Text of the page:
Cryptocurrency wallets

If you are interested in the cryptocurrency industry, you cannot ignore the topic of wallets. But what exactly are they? How do they work? And most importantly - which option is the safest?

The topic of cryptocurrency wallets is the foundation in this industry. Every owner of tokens or coins must store them somewhere. Theoretically, you can keep your crypto on the stock exchange, but unless it's absolutely necessary for ongoing operations, it's a rather bad idea. In this article we will learn about the types of wallets and look at security issues. At the beginning, however, we should learn a few basic concepts - but these will not be encyclopedic definitions, but rather a pictorial representation of functions - so that these concepts are understandable.

Public key - when comparing a wallet to a bank account, this is our account number. We can securely share it, because it is simply a series of numbers and letters that the person sending us a "transfer" should enter in the "recipient" field.

Private key - remaining analogous to banking, you can compare to the data of our payment card. Each holder of this data may freely dispose of funds accumulated on the account assigned to this card. Of course, this means that we should keep private keys in a safe place and never share them with unauthorized persons.

Seed - phrase allowing regaining access to the wallet - private keys - funds accumulated in a given wallet. As with the private key - anyone who has access to this phrase has full access to the funds accumulated in the wallet. However, there is a difference. Our wallet can have many addresses, and thus many private keys. if someone acquires only one private key, they gain access to funds assigned (accumulated) to only one public key (address), while if someone acquires seed, they will gain full control.

The wallet stores private keys that allow you to send cryptocurrencies, not just cryptocurrencies. Just for the sake of simple simplification, talk and write about storing cryptocurrencies in your wallet.

HOT WALLETS

The most popular, the most convenient, incredibly useful. Unfortunately, they also have an incredibly significant disadvantage, they are not the safest choice. Hot wallets are - very simplified - wallets installed on devices with internet access, such as smartphones or computers. They are convenient to use and provide very easy and quick access to stored cryptocurrencies. Unfortunately, continuous internet connectivity and the fact that they are simply programs or applications mean that such wallets are not very secure. Of course, the proper use of devices on which such wallets are installed increases the level of security, but it is not recommended to keep too large amounts in this way. Hot wallets are ideal for a "daily" wallet for regular expenses or transfers, and keeping small amounts there to have easy access to some amount of cryptocurrencies.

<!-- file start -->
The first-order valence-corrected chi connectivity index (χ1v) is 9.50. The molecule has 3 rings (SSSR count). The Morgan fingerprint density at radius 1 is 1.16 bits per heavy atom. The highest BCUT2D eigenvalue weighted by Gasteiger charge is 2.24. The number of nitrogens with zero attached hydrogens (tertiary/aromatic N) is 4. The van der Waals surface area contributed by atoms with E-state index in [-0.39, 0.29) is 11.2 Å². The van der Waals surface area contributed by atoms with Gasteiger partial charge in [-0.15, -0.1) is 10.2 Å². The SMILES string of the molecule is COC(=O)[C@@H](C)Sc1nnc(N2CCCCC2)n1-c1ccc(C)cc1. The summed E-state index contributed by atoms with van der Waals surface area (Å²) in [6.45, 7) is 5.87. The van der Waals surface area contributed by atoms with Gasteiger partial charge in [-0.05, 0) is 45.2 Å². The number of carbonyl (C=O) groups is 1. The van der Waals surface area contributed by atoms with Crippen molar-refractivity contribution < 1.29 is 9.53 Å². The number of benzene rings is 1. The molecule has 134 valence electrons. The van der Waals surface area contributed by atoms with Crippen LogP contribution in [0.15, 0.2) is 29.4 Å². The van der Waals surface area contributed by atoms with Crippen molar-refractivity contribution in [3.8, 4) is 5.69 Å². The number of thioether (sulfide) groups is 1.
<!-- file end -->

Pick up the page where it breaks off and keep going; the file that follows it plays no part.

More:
Mobile applications Smartphone applications are the most popular wallets. Among them, wallets supporting many cryptocurrencies, such as Jaxx or Coinomi, which is often used in this training, are very popular.

Jaxx Liberty Available on virtually all platforms - Android, iOS, Mac OS X, Windows, Linux and Google Chrome. Currently, this wallet supports over 80 tokens and coins. One of the additional advantages of Jaxx is cooperation with ShapeShift, which allows you to immediately exchange one cryptocurrency for another. Such exchange is associated with quite high costs, but it is worth having such a tool at hand.

Coinomi It offers support for over 100 coins and nearly 400 tokens. Unfortunately, it is currently only available as a mobile application for Android and iOS.

The most important thing is to have access to private keys. If the wallet does not give us this opportunity, it means that we do not really have full access to the cryptocurrencies stored on it.

Desktop wallets

Here, Jaxx and Exodus are very popular as wallets supporting various cryptocurrencies. In the case of personal computers, we usually also deal with programs dedicated to specific cryptocurrencies provided directly by developers working on a given project. Most often, such wallets are delivered for both Windows, OSX and Linux.